Postal workers' leaders offered the Royal Mail a three-month moratorium on industrial action today in an attempt to reach a deal on modernisation and avoid a fresh wave of walkouts.
The Communication Workers Union warned at its annual conference that unless senior managers at the company changed its plans to cut jobs, a national postal dispute was "inevitable".
Postal workers in London have already voted to take strike action, accusing the Royal Mail of "arbitrary" cuts in jobs and services, and ballots for action are planned in other parts of the country.
An emergency motion approved by delegates at the Bournemouth conference during a private debate said Royal Mail should be given a "final opportunity" to transform the business before major industrial conflict becomes "necessary".
The union suggested a three-month moratorium on any industrial action to create the "right environment" for negotiations about modernising the business.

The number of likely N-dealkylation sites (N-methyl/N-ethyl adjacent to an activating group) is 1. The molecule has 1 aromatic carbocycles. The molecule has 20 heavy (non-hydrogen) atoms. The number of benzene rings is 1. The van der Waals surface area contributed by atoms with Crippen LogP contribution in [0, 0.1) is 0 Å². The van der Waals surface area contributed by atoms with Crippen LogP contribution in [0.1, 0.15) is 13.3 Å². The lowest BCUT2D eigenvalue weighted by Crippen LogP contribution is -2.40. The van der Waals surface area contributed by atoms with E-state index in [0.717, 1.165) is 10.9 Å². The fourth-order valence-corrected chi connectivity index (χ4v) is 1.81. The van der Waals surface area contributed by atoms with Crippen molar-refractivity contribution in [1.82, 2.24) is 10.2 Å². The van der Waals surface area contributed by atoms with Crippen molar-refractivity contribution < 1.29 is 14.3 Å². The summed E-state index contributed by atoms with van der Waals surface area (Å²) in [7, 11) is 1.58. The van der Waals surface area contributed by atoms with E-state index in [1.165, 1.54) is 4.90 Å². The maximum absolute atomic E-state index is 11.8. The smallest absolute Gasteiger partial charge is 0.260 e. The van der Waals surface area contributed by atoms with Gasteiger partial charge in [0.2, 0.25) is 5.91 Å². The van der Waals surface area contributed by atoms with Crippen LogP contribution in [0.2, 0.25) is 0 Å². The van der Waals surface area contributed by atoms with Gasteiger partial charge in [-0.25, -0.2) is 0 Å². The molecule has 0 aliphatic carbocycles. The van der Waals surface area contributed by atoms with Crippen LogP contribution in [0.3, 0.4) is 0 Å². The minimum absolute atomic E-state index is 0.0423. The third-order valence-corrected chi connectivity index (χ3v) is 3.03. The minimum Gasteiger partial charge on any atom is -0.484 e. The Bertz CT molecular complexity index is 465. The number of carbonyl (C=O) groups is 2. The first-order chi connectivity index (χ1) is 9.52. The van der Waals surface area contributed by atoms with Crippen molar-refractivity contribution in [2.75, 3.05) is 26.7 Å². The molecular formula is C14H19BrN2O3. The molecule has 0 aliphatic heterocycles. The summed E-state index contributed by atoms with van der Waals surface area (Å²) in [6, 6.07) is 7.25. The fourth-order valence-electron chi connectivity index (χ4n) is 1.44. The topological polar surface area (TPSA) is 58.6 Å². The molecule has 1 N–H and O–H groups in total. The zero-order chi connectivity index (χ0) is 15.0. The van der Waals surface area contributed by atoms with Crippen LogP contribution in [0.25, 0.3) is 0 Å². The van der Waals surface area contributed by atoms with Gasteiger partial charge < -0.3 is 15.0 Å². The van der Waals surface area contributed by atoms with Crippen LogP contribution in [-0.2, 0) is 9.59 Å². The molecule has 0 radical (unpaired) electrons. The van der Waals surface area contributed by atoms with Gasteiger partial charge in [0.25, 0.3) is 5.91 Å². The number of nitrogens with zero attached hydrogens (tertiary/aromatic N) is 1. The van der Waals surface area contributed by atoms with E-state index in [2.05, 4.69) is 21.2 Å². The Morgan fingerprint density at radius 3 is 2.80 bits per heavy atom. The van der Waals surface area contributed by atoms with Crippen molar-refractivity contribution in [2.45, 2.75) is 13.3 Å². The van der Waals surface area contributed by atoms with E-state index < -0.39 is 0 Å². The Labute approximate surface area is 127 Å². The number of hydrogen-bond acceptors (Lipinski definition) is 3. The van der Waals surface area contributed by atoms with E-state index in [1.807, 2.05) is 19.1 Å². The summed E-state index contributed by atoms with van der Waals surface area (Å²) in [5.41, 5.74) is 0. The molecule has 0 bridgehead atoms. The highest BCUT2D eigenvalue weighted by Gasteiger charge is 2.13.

Delegates called for a commitment on a new job security package, improved pay and benefits and a fresh start on employee relations.
Officials said the idea of a moratorium was "unusual", adding that it proved the CWU wanted to help deliver modernisation, one of the issues at the heart of the current raging debate about the future of the Royal Mail.
There have been reports that the Government was delaying the passage of the Postal Services Bill, which paves the way for a partial sale of the Royal Mail, in the face of huge backbench opposition from more than 140 Labour MPs.
One Labour MP opposed to the Government's controversial plans said it appeared the issue had been "kicked into the long grass", adding: "I would like to believe this is now dead."
No date has been given for the second reading of the Bill, with time now running out before Parliament closes for the long summer recess in the third week of July.